The umbilical cord is the life-line that attaches the mother and developing baby. Connecting through the placenta, a normal umbilical cord is made up of three blood vessels. One large vein carries oxygen and nutrient-rich blood to the baby and the two smaller arteries carry blood and waste products back to the placenta. The umbilical cord normally grows to about two feet in length, allowing the baby enough cord to safely move around without causing damage to the cord or the placenta.

In a single umbilical artery, one artery is missing. Studies suggest that babies with single umbilical artery have an increased risk for birth defects, including heart, central nervous system and urinary-tract defects and chromosomal abnormalities. A woman whose baby is diagnosed with single umbilical artery during a routine ultrasound may be offered certain prenatal tests to diagnose or rule out birth defects. These tests may include a detailed ultrasoundamniocentesis (to check for chromosomal abnormalities) and in some cases, echocardiography (a special type of ultrasound to evaluate the fetal heart). The provider also may recommend that the baby have an ultrasound after birth.

The diagnosis of a single umbilical artery does not necessarily mean that the baby will have a birth defect. It does mean, however, that some tests are warranted and that closer attention needs to be paid for the remainder of the pregnancy.

To know or not to know

Thursday, March 29th, 2012

its-a-boy-storkits-a-girl-storkA while ago, someone wrote in to the March of Dimes with a wonderful idea. She was pregnant, and was on her way to the doctor’s office for an ultrasound where the sex of her baby would most likely be revealed. However, she and her husband were not yet ready to know if it was going to be a girl or boy.  But, they would want to know sometime before the baby was born…just not that day. Also, they had envisioned that the day they learned the sex of their baby would be somewhat more special, and not something that would occur in a doctor’s office. So, they came up with this novel idea that I thought was worth sharing.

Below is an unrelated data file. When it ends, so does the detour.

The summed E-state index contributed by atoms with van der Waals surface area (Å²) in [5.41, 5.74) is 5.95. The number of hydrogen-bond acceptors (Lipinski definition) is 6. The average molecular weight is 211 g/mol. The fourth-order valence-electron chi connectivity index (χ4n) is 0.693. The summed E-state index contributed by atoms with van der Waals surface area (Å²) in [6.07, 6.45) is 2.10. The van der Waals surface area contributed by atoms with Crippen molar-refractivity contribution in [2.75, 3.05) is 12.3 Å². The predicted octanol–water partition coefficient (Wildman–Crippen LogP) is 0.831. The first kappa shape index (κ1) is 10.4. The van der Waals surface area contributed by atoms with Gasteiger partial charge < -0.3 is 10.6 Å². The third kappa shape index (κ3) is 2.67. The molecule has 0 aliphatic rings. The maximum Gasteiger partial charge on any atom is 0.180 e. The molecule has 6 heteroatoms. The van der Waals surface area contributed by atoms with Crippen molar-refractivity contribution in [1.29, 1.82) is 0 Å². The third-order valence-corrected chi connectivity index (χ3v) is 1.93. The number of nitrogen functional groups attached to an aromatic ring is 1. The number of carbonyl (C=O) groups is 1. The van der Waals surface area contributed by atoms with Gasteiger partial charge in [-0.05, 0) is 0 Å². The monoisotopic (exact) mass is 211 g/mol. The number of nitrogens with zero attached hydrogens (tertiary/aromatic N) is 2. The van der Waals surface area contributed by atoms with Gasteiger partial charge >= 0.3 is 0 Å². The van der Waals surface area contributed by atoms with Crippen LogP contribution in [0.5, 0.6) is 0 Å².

They suggest you have the ultrasound tech or doctor write the gender of the baby on a piece of paper, and seal it in an envelope.  Then, on a special occasion (Christmas morning, Valentine’s Day, anniversary, birthday, etc.), you would open the envelope together or with the family or friends of your choice, and celebrate.  You control when, where and how you learn the momentous news. This gives you the ability to make an occasion out of learning the sex of your baby, but still gives you time to paint the baby’s room pink or blue before the baby’s arrival.

It seems like such a simple, obvious idea, yet I had never heard it before.  Hopefully, it is something worth passing on to anyone who is pregnant and is wondering if they should ask to know the sex at the ultrasound visit.

But, just remember that sometimes the sex is not clearly identifiable from an ultrasound due to the baby’s positioning or the ultrasound technician’s skill.  To be absolutely certain of the sex, you would need a diagnostic test, such as a CVS or amniocentesis.  With these tests you might be able to let your doctor know in advance not to reveal the sex to you at the time he/she receives the test results.

But, then again, if you are particularly stressed about knowing the baby’s sex, or you simply want to hear the words “it’s a girl!”  or “it’s a boy! “ after your hours of labor and delivery, there is always purple or yellow paint.

Concerns about fifth disease

Tuesday, March 27th, 2012

We get questions about fifth disease from time to time. It’s a common childhood illness that’s usually pretty mild, but if you get infected during pregnancy, it may hurt your baby. The good news is that about 6 in 10 adults (60 percent) had the infection as children and if you’ve already had fifth disease, you can’t get it again.  Nonetheless, about 1 in 400 women in the United States gets infected with fifth disease during pregnancy.

Fifth disease is caused by a virus called parvovirus B19. (It’s called fifth disease because many years ago, it appeared fifth in a list of common causes of childhood rash and fever.) It usually spreads through the air from an infected person’s cough or sneeze. People with young children and who work with children (such as child care providers and teachers) are most likely to come in contact with fifth disease and get infected. You can read about symptoms in children and adults at this link.